Review: The Mustang

Director: Laure de Clermont-Tonnerre

Stars: Matthias Schoenaerts, Bruce Dern, Gideon Adlon

At the beginning of Laure de Clermont-Tonnerre’s feature debut, on-screen text advises us that there are upwards of 100,000 wild mustangs roaming the United States, and that many of these are rounded up and captured; some sent to prisons to be broken by inmates, others euthenised by the government. The statement, combined with the following footage of these magnificent beasts against a backdrop of the majestic West, seems intended to be read as a damnation of the practice. But The Mustang ultimately champions the program – at least in terms of pairing these animals with inmates for their mutual benefit.

This might sound, therefore, like a confused film. Instead I’d counter that its one that recognises gradation. A film that knows there’s good in the bad, and vice versa.

Matthias Schoenaerts roils as Roman Colman; prisoner of the state of Nevada who, by his own admission, is ‘not good with people’. He’s done what he can to remain in solitude and speaks only when thoroughly badgered to. He’s a hulking, seething mass of a man. We don’t know why he’s in prison or how long he’s been in the system. Roman is due to be reintegrated into the larger prison populous. The prison psychologist (Connie Britton) thinks it’d be a good idea to get him working outdoors, and he is assigned to the mustang training program under the grousing tutelage of veteran rancher Myles (an exceptional turn from Bruce Dern). Trainees have only 12 weeks to break their horses before they are to be sold at auction.

As one might readily expect, The Mustang charts a mirrored progression between man and beast. Roman is assigned Myles’ most troublesome captive. Their relationship is to be an uneasy one, as both man and horse wrestle with frustration. de Clermont-Tonnerre’s choice to keep much of Roman’s history (particularly his crime) bottled up serves the picture well. Reveals come through observation. Tells in his behaviour. Changes in his mood. Then, during a visit from his daughter Martha (Gideon Adlon) comes a landslide, provoked by his work with the horse. Schoenaerts’ performance is stifled, burdened and then – during this scene – nakedly vulnerable. He’s proven himself, internationally, as a fine actor. Roman is one of his greatest achievements.

Roman’s exile from the world is self-imposed. The government has punished him with a physical prison; he’s built himself an emotional one – a deliberate act of self-abasement, self-punishment and self-destruction. Martha seems to have forgiven him his crime. He has been less forthcoming with himself. That we only discover it midway through the picture once he’s already elicited our sympathies is a canny move. de Clermont-Tonnerre slyly turns the mirror of judgement back on us. Are we still on board with this guy? she seems to ask. Has anything really changed?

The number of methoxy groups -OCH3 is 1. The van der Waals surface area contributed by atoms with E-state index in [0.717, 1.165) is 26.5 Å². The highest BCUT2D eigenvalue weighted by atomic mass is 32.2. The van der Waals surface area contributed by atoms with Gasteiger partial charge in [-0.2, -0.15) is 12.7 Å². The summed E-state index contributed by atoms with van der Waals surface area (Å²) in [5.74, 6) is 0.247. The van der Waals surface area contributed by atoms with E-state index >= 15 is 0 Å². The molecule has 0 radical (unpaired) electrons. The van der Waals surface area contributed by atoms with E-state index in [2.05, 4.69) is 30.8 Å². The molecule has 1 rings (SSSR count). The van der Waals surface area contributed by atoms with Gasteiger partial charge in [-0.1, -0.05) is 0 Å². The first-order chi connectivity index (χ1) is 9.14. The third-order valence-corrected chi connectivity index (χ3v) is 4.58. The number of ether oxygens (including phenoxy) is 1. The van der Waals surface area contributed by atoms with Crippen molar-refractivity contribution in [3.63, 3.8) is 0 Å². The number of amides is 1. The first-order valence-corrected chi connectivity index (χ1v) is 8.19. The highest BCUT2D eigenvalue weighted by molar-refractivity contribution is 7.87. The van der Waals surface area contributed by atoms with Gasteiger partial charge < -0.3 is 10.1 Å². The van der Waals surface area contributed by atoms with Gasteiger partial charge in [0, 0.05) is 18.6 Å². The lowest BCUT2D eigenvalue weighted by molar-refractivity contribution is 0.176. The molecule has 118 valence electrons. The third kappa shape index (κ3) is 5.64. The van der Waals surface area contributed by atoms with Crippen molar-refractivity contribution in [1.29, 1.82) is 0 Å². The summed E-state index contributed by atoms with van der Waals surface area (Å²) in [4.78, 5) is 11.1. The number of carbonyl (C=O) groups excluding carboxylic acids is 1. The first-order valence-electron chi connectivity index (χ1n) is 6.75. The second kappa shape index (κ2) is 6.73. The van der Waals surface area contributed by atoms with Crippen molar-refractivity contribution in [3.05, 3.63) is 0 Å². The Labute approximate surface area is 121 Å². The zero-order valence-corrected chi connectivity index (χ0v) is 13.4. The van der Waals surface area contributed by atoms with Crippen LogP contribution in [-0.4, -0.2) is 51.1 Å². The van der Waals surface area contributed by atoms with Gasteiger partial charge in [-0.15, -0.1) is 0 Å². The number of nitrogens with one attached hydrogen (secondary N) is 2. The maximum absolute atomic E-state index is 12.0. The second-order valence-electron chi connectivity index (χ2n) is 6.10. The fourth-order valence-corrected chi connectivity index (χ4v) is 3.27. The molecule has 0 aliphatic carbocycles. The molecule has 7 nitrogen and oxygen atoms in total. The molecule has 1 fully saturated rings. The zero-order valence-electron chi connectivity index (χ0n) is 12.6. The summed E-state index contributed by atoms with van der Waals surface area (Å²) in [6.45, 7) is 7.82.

Roman’s tension is in his shoulders. Experienced trainer Henry (Jason Mitchell) tells Roman so as he struggles to tame the mustang, whom he names Marquis. As the picture progresses we are able to gauge a change in Roman. In his posture, and in his interactions with others. Hell, at one point he even starts a conversation.

There’s a tenderness in the face of volatile masculinity about The Mustang. de Clermont-Tonnerre observes Roman just as she does the wild horses, with a kind of curious and melancholy fascination. These animals are soulful, and the film’s real position becomes quite clear. The positive effect Roman and Marquis have on one another is rendered with quiet profundity. The Mustang teeters on the brink of pushing too hard and too far with this, but de Clermont-Tonnerre is confidently in control and keeps her film from crossing over into the melodramatic or the cornball. It’s a balancing act that brings to mind Chloe Zhao’s equally sympathetic and modern take on frustrated masculinity in the western; 2017’s The Rider.

Still, the urge to bolt rises up in the third act when Myles hands Roman some particularly convenient information. One assumes, for a split second, that The Mustang is about to make a hard turn into the fantastic. Once again, however, de Clermont-Tonnerre keeps control, steering her film down a more fitting route.

In the margins of the film are little observations about the prison system itself, and the strange role of freedom in the American mythos, from the constitution right down to the individual. Inmates encouraged to sing the national anthem look strained when contemplating the “land of the free”. Meanwhile, before the final credits roll, both Roman and Marquis will have to confront their own definitions of the term.

This isn’t about journeys beginning or ending, but about interactions and intersections. Man and beast have a profound effect on one another during the film’s tight 96 minutes. Both exit the other end changed. The Mustang is well-observed, empathetic, and one of the best releases of the year so far.


9 of 10

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